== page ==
Manny, Moe & Jack. And Bridgestone; Slumpy Times for New Home Sales; Xerox’d Out?

Feeling tire-d…

Image courtesy of Rawich/

Image courtesy of Rawich/

Tokyo-based Bridgestone Corp., purveyor of tires and other automobile services, is about to infiltrate the Manny, Moe and Jack trifecta by scooping up the Philadelphia-based auto parts and repair company for about $835 million. Bridgestone is looking to stake out some bigger territory in the auto-service industry and adding Pep Boys to its team will add an additional 800 locations to Bridgestone’s other 2,200 stores. Yeah, it’s that big.  Incidentally, Nashville-based Bridgestone America accounts for almost half of the company’s total global sales. I guess Americans love their Bridgestone.  In the meantime, while Pep Boys did manage to score a $4.8 million profit, Wall Street was most definitely not impressed, as it didn’t hit expectations nor has the company been as successful as rivals AutoZone and  Advance Auto Parts Inc. Pep Boys had been on the lookout for a way to beef up shareholder value and, lo and behold, Bridgestone’s offer of $15 in cash per share, a 23.5% premium over Pep Boys closing price on Friday, proved to be a winner (after previous attempts, mind you). Shares of Pep Boys got a little jump from the news, which usually means investors dig the sale too. The sale is expected to close by the beginning of 2016.


Image courtesy of cuteimage/

Image courtesy of cuteimage/

What do you get when you combine rising real estate costs and a U.S. economic slowdown? A new home sales slump. That’s no joke as new home sales for September plummeted 11.5% to 468,000 homes, its slowest pace in 10 months, according to the U.S. Commerce Department. Analysts predicted that 555,000 new homes would sell. Ouch. But analysts are also telling us to stay calm, soldier forth and don’t bother reading too much into this month’s very disconcerting figures. Are we also not supposed to read too much into the fact that new home sales all but tanked – precipitously – in the northeast? I personally am finding it a bit of a challenge not to read too much into that 61.8% drop. But then again, I’m no analyst. In any case, new home sales account for a paltry 7.8% of the housing market while existing home sales account for 90% of the residential real setae market. And oddly enough, sales of existing homes actually rose 4.7% to their highest pace in eight years. By the way, sales positively soared in the first nine months of the of the year by 17.6%, not to mention that the median price of a home rose 13.5% from last year’s $261,000 to this year’s $296,900. We should also thank the mortgage gods whose low-ish rates have kept those sales figures from being that much more frightening. So perhaps it is alright to breathe a tiny sigh of relief. A teeny tiny one.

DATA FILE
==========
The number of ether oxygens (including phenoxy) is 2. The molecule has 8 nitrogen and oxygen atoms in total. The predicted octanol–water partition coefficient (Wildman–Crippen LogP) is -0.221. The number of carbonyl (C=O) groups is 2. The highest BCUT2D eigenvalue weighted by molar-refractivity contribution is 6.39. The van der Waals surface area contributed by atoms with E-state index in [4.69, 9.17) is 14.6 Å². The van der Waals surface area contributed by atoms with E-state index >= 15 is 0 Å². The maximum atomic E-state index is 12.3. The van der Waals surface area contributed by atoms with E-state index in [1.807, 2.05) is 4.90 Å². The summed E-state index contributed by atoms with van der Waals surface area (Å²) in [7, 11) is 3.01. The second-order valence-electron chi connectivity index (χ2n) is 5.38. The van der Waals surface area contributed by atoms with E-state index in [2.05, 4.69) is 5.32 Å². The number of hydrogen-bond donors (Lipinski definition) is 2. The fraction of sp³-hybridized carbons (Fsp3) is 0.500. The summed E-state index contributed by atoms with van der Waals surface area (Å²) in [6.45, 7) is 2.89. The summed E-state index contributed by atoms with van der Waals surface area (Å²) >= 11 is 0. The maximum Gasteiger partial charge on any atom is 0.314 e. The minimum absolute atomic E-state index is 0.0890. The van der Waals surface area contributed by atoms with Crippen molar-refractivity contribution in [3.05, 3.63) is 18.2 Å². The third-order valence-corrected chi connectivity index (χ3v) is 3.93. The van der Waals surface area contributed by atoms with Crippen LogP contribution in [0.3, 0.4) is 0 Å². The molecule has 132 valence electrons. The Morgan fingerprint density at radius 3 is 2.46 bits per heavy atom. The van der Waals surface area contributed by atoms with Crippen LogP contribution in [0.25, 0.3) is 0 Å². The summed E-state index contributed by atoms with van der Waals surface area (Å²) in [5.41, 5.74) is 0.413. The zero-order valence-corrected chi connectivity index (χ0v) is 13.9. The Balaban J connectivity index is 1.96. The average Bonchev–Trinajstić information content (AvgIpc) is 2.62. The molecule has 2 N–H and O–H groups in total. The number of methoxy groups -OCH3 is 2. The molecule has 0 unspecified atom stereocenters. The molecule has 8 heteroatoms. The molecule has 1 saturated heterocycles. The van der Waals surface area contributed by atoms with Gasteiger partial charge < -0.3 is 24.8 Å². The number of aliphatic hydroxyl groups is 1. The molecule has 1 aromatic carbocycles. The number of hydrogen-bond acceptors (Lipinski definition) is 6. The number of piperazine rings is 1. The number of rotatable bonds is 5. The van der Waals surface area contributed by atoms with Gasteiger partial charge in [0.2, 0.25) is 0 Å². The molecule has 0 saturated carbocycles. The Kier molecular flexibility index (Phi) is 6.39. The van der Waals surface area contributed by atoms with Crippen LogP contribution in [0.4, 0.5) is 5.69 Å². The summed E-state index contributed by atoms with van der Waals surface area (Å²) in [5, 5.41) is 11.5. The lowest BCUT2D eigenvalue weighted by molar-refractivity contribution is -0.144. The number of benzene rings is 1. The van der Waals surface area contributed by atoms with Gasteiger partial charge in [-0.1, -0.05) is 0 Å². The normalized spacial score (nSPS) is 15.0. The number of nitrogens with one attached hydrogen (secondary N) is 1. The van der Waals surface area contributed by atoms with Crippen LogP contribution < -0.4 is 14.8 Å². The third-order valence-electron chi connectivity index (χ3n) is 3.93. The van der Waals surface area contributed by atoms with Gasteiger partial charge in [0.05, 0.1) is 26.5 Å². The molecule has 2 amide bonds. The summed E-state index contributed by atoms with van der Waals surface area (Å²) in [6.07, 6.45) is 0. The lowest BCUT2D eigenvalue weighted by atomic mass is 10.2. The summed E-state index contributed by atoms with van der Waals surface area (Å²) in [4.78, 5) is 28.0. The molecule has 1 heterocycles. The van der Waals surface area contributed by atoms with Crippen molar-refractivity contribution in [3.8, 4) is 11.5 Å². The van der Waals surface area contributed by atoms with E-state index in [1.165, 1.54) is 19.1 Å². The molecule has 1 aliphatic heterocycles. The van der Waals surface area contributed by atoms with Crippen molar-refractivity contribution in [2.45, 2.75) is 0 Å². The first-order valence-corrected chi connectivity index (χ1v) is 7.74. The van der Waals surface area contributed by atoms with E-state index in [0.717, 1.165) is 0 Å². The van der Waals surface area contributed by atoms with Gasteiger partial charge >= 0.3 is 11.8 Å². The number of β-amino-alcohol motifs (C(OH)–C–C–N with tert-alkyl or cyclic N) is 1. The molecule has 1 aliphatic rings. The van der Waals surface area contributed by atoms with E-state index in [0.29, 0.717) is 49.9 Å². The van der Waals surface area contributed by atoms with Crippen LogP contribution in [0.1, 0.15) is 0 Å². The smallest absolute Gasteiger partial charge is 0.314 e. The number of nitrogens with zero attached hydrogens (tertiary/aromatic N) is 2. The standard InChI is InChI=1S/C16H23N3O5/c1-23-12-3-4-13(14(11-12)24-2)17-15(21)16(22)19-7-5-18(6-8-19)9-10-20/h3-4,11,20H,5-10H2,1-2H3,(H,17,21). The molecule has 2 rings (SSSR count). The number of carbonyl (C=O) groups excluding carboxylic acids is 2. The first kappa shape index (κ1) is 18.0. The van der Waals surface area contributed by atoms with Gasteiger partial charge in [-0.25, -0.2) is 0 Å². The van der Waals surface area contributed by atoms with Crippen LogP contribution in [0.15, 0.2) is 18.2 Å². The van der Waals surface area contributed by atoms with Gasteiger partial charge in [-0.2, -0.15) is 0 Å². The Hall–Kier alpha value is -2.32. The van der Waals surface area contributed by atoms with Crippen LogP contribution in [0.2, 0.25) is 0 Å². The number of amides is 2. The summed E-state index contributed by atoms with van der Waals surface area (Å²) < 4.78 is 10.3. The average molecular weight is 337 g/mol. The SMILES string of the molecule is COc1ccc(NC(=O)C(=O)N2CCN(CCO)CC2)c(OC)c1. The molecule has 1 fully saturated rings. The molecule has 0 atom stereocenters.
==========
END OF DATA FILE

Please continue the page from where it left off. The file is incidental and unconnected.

Don’t copy that…

Image courtesy of Serge Bertasius Photography/

Image courtesy of Serge Bertasius Photography/

Remember Xerox? Well, neither does Wall Street, it seems, as the 109 year old company (who knew?) took a $34 million loss at 4 cents a share and reported its first net loss since 2010’s first quarter. To be fair, Xerox still beat expectations. Barely. The company has lost a quarter of its value and had to cut close to 1,800 jobs so far this year. However, the company still says that it is not considering a sale. Yet. As companies have been slashing their printing costs, not to mention the rise of mobile devices doing their share to save the trees, Xerox is finding itself in a fiscal pickle and forcing itself to make some major changes to prove its relevance. And what better way to do that than to focus on making software and offering amped up services? That’s what I’m talking about. But in the meantime Xerox is “undertaking a comprehensive review of structural options for the company’s portfolio.” Which basically means they’re trying to figure out how to start making money instead of bleeding it.

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